Reel One: Actually, the only "reel" this week. My college is on spring break, so my film class didn't meet this week (I'll spoil you about what's going to happen when they come back later in the post). Not to fear, though - the Nik at Nite re-watch continues unabated! This week, Ian Klein dissects three episodes leading up to the jaw-dropping finale of Season 2. (Incidentally, those finale eps are where I first entered the Buffy boat lo those many years ago.) The twin "Becoming" episodes are so strong that these three can get lost in the shuffle, which is a shame. Klein does a lovely job of giving these episodes the credit they're (over)due. And Steve Halfyard explains the music to us - honestly, I love those bits. Musicology isn't my field (at all, despite my propensity for belting out lyrics at stoplights), and I enjoy learning more about how the music weaves themes together throughout a show that has such a special place for me.
Now - there is no "Reel 2" this week, due to the afore-mentioned break, a large chunk of which I'm spending drafting my paper on Whedon's circular take on Marvel's Kitty Pryde and his own Buffy Summers. The paper is due to be delivered at the end of April, so you'd think I had plenty of time. Then again, you've never seen me write. But I also had to do some prep work for my return to class next week, which meant re-watching the anime feast that is Watanabe's Cowboy Bebop. To borrow from Mal Reynolds, dear and fluffy lord, how I love this show! It's not without its flaws (Faye appears to be an amalgam of large, jiggly parts that are often posed provocatively for the camera and her heart is nearly as cold as outer space itself), but it also isn't afraid to ask the Big Questions. You know the type - "Must I always be my past?" and "Caring about people complicates matters - am I better off with people or without them?"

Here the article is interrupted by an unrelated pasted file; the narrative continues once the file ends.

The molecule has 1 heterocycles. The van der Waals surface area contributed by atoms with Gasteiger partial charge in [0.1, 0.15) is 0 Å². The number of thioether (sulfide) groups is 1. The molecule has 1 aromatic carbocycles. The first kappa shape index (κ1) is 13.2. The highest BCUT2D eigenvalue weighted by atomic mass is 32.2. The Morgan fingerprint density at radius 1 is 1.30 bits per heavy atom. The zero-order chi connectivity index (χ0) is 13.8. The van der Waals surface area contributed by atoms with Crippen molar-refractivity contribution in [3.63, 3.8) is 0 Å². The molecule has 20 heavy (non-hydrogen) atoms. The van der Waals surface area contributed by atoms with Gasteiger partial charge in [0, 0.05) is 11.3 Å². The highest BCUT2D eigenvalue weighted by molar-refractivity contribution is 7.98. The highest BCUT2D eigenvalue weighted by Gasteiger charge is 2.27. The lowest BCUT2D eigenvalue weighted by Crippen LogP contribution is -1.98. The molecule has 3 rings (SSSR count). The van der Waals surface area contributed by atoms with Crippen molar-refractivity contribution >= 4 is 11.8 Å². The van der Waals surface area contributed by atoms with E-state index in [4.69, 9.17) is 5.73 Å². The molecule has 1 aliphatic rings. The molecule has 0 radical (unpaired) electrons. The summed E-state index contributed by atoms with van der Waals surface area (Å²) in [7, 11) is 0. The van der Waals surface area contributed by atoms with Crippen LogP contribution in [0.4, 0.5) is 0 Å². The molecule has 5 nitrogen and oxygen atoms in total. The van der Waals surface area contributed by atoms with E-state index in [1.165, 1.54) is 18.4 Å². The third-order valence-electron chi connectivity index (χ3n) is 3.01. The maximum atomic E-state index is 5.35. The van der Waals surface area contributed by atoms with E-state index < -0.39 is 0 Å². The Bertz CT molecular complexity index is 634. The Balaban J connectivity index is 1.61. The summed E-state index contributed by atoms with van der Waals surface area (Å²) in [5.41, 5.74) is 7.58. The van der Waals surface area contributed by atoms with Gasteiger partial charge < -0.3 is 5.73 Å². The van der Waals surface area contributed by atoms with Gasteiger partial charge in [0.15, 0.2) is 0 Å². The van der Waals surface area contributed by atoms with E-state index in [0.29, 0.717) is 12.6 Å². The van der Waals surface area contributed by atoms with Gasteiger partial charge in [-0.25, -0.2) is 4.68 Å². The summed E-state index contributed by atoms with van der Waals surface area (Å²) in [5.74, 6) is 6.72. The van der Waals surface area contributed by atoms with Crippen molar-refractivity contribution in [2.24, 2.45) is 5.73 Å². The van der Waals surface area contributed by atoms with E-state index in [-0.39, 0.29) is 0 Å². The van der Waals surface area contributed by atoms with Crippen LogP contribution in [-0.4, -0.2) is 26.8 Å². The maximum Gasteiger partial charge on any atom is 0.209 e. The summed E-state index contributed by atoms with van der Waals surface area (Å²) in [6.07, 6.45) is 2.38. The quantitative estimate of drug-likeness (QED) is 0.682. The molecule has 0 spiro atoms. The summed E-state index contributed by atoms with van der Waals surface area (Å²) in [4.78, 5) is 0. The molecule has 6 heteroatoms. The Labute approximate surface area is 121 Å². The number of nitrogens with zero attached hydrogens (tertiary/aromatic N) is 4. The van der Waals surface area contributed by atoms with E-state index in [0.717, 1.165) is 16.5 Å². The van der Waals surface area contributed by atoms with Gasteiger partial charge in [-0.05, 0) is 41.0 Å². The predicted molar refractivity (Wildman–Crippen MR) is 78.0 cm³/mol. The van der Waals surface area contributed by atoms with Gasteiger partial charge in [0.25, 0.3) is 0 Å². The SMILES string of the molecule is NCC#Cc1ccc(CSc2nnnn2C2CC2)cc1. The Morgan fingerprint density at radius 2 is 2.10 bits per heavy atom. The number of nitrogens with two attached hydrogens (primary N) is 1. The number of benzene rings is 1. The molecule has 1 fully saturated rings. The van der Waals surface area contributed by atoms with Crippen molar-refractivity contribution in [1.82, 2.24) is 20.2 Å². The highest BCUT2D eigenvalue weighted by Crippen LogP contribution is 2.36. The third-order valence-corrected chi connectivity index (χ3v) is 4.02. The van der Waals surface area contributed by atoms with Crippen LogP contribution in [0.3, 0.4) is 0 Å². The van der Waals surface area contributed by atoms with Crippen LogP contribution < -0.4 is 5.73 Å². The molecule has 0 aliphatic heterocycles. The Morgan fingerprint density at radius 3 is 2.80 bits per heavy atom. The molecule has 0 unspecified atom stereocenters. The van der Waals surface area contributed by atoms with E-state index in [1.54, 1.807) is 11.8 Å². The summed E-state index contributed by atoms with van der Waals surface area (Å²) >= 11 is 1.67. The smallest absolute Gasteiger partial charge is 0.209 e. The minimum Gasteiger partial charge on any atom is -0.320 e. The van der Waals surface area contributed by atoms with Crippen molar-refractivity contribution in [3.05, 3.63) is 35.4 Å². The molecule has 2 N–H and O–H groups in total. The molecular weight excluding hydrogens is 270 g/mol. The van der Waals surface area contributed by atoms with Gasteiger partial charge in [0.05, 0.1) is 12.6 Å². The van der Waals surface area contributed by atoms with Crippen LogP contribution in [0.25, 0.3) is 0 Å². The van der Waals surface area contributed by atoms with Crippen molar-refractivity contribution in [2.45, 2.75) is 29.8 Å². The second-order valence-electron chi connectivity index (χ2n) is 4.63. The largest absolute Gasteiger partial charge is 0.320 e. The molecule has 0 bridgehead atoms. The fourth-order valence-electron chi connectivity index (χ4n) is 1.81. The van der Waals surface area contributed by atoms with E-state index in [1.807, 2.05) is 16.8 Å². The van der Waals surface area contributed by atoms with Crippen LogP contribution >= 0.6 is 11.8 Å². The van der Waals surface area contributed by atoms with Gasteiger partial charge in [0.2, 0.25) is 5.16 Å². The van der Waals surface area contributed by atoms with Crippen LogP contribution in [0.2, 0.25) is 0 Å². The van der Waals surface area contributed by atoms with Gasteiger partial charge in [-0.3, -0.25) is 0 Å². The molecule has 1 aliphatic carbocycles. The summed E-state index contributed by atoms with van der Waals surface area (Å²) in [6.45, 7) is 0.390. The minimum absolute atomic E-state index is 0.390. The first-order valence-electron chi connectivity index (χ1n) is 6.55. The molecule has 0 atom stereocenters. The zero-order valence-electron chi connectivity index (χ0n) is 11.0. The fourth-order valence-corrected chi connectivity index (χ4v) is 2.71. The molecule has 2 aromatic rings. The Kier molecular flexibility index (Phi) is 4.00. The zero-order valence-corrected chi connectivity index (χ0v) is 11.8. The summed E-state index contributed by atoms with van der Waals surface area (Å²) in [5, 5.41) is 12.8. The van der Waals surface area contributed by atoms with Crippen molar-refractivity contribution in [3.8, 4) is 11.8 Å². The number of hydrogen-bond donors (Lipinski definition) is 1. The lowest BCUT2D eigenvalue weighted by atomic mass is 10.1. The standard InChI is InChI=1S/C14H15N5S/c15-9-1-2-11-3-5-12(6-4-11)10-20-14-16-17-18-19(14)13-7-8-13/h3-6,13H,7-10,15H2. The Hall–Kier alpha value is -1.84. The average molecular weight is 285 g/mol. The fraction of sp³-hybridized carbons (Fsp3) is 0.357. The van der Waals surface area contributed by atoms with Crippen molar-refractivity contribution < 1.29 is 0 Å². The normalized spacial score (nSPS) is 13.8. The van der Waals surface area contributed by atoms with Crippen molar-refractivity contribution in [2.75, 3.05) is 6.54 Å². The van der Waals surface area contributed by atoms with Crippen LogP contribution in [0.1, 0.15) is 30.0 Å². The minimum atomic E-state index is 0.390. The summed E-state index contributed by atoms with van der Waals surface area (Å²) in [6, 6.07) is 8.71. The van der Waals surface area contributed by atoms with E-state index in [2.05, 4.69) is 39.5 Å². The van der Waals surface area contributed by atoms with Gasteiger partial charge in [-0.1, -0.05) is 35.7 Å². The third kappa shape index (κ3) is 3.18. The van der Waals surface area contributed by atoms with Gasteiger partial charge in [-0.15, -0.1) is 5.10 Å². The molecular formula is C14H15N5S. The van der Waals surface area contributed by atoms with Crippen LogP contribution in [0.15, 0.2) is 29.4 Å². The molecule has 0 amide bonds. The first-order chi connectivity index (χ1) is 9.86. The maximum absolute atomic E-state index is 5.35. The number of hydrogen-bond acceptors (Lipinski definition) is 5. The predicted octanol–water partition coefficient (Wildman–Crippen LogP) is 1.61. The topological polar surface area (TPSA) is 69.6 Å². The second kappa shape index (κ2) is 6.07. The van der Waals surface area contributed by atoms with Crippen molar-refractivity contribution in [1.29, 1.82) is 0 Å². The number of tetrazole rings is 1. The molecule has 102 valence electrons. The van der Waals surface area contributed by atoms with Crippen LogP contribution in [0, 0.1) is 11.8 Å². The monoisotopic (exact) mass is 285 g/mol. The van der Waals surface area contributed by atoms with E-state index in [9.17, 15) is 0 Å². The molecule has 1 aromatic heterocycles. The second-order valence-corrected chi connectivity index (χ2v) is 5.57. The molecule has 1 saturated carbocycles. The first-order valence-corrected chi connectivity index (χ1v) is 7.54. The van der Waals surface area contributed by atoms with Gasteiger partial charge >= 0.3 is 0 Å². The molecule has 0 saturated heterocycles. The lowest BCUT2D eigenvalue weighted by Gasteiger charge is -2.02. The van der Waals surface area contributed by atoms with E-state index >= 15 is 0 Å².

The music is stunningly good and is in many ways the heart of the show. The title of this post comes from a snippet on Bebop and is a reference itself to the free-wheeling nature of jazz: "The work, which becomes a new genre itself, will be called . . . Cowboy Bebop." At its best, Bebop is a meditation on freedom and the price that comes with it. Lovely, truly lovely work, but I must warn you. Don't let the cartoon nature of Bebop fool you. It'll dazzle your eyes and then break your heart. Poor FryDaddy (who was a fan before I was) had to put up with my storming around when the series ended as it should, rather than how I wanted it. My students will be spared that, as they'll see the film, rather than the series. Still, I wouldn't give up the hurt that came with "Real Folk Blues."
Yet my pain is being mocked. Apparently, Keanu Reeves wants to be Spike. (Not that I blame him. Hell, some days I want to be Spike!) The difference is, especially after the bank that was The Matrix, Reeves has the box-office pull to make this an Appealing Idea to Fox. The live-action deal seems to be stalled in Development Hell due to cost.
Let us give thanks.